ORFC16 vounteer retrospective: Manifesto shows way forward for our countryside

This blog is part of our 2016 volunteer retrospective, showcasing the editorial contribution our wonderful volunteers made to last year’s ORFC. 

Written by Francis Barton, dated 7 January 2016, this blog is a write up of the launch of Equality in the Countryside.

Manifesto shows way forward for truly living and sustainable countryside

Kerry McCarthy MP welcomed the launch of a rural manifesto produced by the Landworkers Alliance and The Land magazine, saying that Labour Party policy must be “rural-proofed” to ensure that rural areas get as much attention as urban areas. “Housing, transport and employment are rural issues too,” McCarthy announced.

The manifesto, titled Equality in the Countryside, lays out 46 policy proposals for greater access for rural people to land, property and employment in the countryside, and was launched at the seventh annual Oxford Real Farming Conference.

The manifesto authors said that its proposals represent achievable ‘nudges’ to policy rather than revolutionary changes. Most people who live in the countryside do not work there. The high price of rural housing coupled with the low price of food is the key issue underlying rural poverty and inequality. The price of housing is now rising to nearly 50 per cent of earnings, compared to only 10 per cent 70 years ago.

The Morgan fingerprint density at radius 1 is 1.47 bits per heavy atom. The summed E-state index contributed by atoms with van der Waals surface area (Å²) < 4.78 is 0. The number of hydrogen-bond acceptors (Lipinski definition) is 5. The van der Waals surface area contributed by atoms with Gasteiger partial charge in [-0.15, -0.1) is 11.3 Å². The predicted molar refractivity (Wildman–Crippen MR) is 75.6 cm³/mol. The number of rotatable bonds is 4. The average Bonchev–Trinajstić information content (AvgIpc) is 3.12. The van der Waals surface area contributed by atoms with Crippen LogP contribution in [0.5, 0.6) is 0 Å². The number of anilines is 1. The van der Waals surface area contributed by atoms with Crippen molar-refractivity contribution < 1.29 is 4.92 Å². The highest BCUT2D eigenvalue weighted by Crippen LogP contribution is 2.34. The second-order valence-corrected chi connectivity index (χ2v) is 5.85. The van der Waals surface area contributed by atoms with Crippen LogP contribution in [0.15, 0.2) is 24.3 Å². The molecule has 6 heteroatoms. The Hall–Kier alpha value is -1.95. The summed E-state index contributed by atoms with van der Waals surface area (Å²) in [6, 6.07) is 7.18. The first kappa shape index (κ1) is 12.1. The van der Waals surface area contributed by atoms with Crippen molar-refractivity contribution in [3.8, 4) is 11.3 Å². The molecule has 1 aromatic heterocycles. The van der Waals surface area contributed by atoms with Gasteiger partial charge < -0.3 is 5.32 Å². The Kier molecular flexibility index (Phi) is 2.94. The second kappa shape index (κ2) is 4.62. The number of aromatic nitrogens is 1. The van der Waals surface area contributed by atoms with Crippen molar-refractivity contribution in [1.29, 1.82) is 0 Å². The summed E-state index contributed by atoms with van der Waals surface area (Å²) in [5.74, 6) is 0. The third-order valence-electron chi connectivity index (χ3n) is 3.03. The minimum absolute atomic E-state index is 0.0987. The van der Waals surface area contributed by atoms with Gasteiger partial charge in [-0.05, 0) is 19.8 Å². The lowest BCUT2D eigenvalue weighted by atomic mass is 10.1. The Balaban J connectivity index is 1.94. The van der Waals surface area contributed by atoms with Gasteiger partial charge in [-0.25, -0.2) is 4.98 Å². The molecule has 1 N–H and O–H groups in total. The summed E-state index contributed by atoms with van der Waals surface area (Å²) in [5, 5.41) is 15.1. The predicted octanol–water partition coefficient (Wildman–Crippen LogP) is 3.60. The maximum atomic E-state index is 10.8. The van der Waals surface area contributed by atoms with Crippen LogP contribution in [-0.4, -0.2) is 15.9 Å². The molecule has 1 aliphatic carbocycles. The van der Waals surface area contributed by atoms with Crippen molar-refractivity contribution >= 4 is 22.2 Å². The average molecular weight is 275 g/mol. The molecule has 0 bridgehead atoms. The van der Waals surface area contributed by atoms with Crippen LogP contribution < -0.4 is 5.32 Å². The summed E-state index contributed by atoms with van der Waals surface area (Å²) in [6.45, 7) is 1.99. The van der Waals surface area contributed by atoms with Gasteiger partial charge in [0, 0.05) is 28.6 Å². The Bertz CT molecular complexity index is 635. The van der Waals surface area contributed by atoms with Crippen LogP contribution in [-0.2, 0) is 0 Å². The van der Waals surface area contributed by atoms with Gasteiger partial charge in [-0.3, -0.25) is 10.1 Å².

Asked whether promoting a sustainable environment means rising food prices, the authors responded, amidst cries of support from the audience, that food prices do need to be higher to keep farming sustainable, but that the price of housing and access to land needed to be brought down instead.

The manifesto’s proposals cover eight areas from access to land, to housing, energy, transport and employment, and makes policy proposals for a comprehensive open access land registry, genuinely affordable housing including self-build, community ownership of renewable energy production and, according to Fairlie, nothing less than “the reinvigoration of the entire rural economy”.

Rebecca Laughton of the Landworkers Alliance, spoke of the need to “create opportunities” for an influx of young farmers to revive an ageing and declining UK farming population. Calling for a minimum price guarantee, particularly in the dairy sector, to “protect rural livelihoods for future generations.”

Laughton also spoke of the importance of the UK remaining in EU in order to protect the environment, workers rights and animal welfare standards.